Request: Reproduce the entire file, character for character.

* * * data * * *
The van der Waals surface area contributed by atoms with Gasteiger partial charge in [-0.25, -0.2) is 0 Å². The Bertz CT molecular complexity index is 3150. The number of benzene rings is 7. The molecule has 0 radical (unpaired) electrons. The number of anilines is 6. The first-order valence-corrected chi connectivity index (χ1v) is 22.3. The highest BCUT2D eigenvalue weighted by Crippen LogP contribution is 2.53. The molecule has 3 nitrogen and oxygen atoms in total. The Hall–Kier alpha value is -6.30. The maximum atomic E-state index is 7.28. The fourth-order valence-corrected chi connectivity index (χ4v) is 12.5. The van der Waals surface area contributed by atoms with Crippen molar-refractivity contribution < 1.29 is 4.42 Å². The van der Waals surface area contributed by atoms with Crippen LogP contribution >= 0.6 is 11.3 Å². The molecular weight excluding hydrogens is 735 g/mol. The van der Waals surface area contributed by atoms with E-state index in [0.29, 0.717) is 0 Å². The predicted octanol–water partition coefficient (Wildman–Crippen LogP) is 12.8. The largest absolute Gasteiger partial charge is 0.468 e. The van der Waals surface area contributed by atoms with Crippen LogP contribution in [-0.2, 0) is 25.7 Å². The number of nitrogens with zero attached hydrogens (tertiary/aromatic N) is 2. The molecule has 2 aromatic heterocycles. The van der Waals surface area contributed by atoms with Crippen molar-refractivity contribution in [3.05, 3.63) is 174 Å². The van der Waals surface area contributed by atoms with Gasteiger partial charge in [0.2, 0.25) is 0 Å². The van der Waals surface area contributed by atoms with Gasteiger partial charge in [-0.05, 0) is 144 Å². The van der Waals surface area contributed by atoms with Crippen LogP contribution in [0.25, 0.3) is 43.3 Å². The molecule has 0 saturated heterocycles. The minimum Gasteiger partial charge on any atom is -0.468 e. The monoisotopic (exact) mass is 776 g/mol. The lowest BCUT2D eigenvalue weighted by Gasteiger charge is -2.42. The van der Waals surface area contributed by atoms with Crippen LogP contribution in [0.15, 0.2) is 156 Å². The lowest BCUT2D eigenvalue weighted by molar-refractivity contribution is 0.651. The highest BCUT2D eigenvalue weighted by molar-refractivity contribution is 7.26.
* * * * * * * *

The van der Waals surface area contributed by atoms with Gasteiger partial charge in [-0.25, -0.2) is 0 Å². The Bertz CT molecular complexity index is 3150. The number of benzene rings is 7. The molecule has 0 radical (unpaired) electrons. The number of anilines is 6. The first-order valence-corrected chi connectivity index (χ1v) is 22.3. The highest BCUT2D eigenvalue weighted by Crippen LogP contribution is 2.53. The molecule has 3 nitrogen and oxygen atoms in total. The Hall–Kier alpha value is -6.30. The maximum atomic E-state index is 7.28. The fourth-order valence-corrected chi connectivity index (χ4v) is 12.5. The van der Waals surface area contributed by atoms with Crippen molar-refractivity contribution < 1.29 is 4.42 Å². The van der Waals surface area contributed by atoms with Crippen LogP contribution >= 0.6 is 11.3 Å². The molecular weight excluding hydrogens is 735 g/mol. The van der Waals surface area contributed by atoms with E-state index in [0.29, 0.717) is 0 Å². The predicted octanol–water partition coefficient (Wildman–Crippen LogP) is 12.8. The largest absolute Gasteiger partial charge is 0.468 e. The van der Waals surface area contributed by atoms with Crippen LogP contribution in [-0.2, 0) is 25.7 Å². The number of nitrogens with zero attached hydrogens (tertiary/aromatic N) is 2. The molecule has 2 aromatic heterocycles. The van der Waals surface area contributed by atoms with Crippen molar-refractivity contribution in [3.05, 3.63) is 174 Å². The van der Waals surface area contributed by atoms with Gasteiger partial charge in [0.2, 0.25) is 0 Å². The van der Waals surface area contributed by atoms with Gasteiger partial charge in [-0.05, 0) is 144 Å². The van der Waals surface area contributed by atoms with Crippen LogP contribution in [0.25, 0.3) is 43.3 Å². The molecule has 0 saturated heterocycles. The minimum Gasteiger partial charge on any atom is -0.468 e. The monoisotopic (exact) mass is 776 g/mol. The lowest BCUT2D eigenvalue weighted by Gasteiger charge is -2.42. The van der Waals surface area contributed by atoms with Crippen LogP contribution in [0.15, 0.2) is 156 Å². The lowest BCUT2D eigenvalue weighted by molar-refractivity contribution is 0.651. The highest BCUT2D eigenvalue weighted by molar-refractivity contribution is 7.26.